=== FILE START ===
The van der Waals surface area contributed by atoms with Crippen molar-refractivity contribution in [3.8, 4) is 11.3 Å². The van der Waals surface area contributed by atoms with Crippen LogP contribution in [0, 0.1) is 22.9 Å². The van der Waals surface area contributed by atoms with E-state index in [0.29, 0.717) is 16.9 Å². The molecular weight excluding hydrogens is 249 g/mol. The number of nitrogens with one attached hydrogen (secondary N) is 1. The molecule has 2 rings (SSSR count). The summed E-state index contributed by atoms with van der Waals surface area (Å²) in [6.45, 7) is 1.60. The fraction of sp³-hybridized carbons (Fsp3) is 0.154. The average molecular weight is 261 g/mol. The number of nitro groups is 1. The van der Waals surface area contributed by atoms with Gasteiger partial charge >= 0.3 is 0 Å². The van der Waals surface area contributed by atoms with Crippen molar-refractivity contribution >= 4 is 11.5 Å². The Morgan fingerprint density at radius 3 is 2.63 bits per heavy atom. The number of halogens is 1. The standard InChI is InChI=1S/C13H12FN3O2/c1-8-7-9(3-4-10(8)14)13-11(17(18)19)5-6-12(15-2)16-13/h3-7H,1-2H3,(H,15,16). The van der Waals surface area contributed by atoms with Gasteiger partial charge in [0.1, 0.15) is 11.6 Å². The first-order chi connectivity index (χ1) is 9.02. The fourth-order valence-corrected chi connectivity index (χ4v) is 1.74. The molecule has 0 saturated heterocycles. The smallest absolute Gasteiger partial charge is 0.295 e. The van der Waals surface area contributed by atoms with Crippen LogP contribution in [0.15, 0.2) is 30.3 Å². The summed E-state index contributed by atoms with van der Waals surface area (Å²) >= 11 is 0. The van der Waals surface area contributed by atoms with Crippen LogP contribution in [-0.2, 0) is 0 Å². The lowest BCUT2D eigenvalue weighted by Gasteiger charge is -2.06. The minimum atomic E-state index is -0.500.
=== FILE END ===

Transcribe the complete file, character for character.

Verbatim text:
The van der Waals surface area contributed by atoms with Crippen molar-refractivity contribution in [3.8, 4) is 11.3 Å². The van der Waals surface area contributed by atoms with Crippen LogP contribution in [0, 0.1) is 22.9 Å². The van der Waals surface area contributed by atoms with E-state index in [0.29, 0.717) is 16.9 Å². The molecular weight excluding hydrogens is 249 g/mol. The number of nitrogens with one attached hydrogen (secondary N) is 1. The molecule has 2 rings (SSSR count). The summed E-state index contributed by atoms with van der Waals surface area (Å²) in [6.45, 7) is 1.60. The fraction of sp³-hybridized carbons (Fsp3) is 0.154. The average molecular weight is 261 g/mol. The number of nitro groups is 1. The van der Waals surface area contributed by atoms with Gasteiger partial charge >= 0.3 is 0 Å². The van der Waals surface area contributed by atoms with Crippen molar-refractivity contribution >= 4 is 11.5 Å². The Morgan fingerprint density at radius 3 is 2.63 bits per heavy atom. The number of halogens is 1. The standard InChI is InChI=1S/C13H12FN3O2/c1-8-7-9(3-4-10(8)14)13-11(17(18)19)5-6-12(15-2)16-13/h3-7H,1-2H3,(H,15,16). The van der Waals surface area contributed by atoms with Gasteiger partial charge in [0.1, 0.15) is 11.6 Å². The first-order chi connectivity index (χ1) is 9.02. The fourth-order valence-corrected chi connectivity index (χ4v) is 1.74. The molecule has 0 saturated heterocycles. The smallest absolute Gasteiger partial charge is 0.295 e. The van der Waals surface area contributed by atoms with Crippen LogP contribution in [0.15, 0.2) is 30.3 Å². The summed E-state index contributed by atoms with van der Waals surface area (Å²) >= 11 is 0. The van der Waals surface area contributed by atoms with Crippen LogP contribution in [-0.2, 0) is 0 Å². The lowest BCUT2D eigenvalue weighted by Gasteiger charge is -2.06. The minimum atomic E-state index is -0.500.